Remember the Olympic Black Power salute? If not, here’s what basically happened. In protesting human rights abuses, of black people particularly, Black athletes Tommie Smith and John Carlos raised black gloved fists during their medal ceremony at the 1968 Olympic Games in Mexico.
The 3rd gentleman (the white athlete) on the podium was Australian Peter Norman. Like Smith and Carlos, Norman (a critic of Australia’s White Australia Policies) wore a human rights badge on his shirt to show his support for Smith and Carlos’ ideals.
Tommie Smith had won the 200m race in a world record time with Norman and Carlos in 2nd and 3rd respectively. When receiving their medals, Smith and Carlos were shoeless and wearing black socks to represent black poverty. Tommie Smith wore a black scarf around his neck to represent black pride while Carlos had his tracksuit top unzipped to show solidarity with all blue collar workers in the U.S. He also wore a necklace of beads which he described “were for those individuals that were lynched, or killed and that no-one said a prayer for, that were hung and tarred. It was for those thrown off the side of the boats in the middle passage.”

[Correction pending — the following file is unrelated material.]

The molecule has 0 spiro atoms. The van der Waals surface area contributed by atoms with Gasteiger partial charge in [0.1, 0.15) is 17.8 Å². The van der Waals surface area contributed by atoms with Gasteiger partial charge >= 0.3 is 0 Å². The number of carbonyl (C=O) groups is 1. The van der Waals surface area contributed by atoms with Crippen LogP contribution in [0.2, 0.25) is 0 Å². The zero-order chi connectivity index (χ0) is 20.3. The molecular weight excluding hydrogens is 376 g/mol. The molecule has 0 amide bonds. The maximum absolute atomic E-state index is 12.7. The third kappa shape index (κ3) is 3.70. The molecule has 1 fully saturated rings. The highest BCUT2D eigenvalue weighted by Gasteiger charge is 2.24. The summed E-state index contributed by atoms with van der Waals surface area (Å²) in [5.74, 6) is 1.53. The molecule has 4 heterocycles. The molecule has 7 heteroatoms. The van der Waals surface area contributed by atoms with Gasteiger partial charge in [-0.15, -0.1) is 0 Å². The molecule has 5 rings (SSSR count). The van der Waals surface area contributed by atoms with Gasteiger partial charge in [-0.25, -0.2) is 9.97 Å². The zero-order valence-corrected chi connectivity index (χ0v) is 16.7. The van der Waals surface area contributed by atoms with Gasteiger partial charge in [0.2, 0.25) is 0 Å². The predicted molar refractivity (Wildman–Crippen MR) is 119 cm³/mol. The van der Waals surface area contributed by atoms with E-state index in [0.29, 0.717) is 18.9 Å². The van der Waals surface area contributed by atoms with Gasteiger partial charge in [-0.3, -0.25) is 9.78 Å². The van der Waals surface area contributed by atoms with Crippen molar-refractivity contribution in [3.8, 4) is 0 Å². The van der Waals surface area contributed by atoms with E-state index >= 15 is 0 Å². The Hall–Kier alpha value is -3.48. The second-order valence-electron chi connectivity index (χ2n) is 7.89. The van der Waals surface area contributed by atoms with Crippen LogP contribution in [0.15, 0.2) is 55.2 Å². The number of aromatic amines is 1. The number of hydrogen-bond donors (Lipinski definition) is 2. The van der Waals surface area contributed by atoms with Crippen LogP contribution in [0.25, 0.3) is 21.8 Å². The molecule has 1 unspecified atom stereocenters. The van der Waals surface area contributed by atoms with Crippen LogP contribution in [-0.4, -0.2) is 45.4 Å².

Smith and Carlos had planned on bringing black gloves to the event, but Carlos forgot his in the Olympic Village. It was Peter Norman who suggested Carlos wear Smith’s left-handed glove. That’s why Carlos is raising his left hand, as opposed to his right, as is the traditional Black Power salute.
As they left the podium they were booed by the crowd. Smith later said “If I win, I am American, not a black American. But if I did something bad, then they would say I am a Negro. We are black and we are proud of being black. Black America will understand what we did tonight.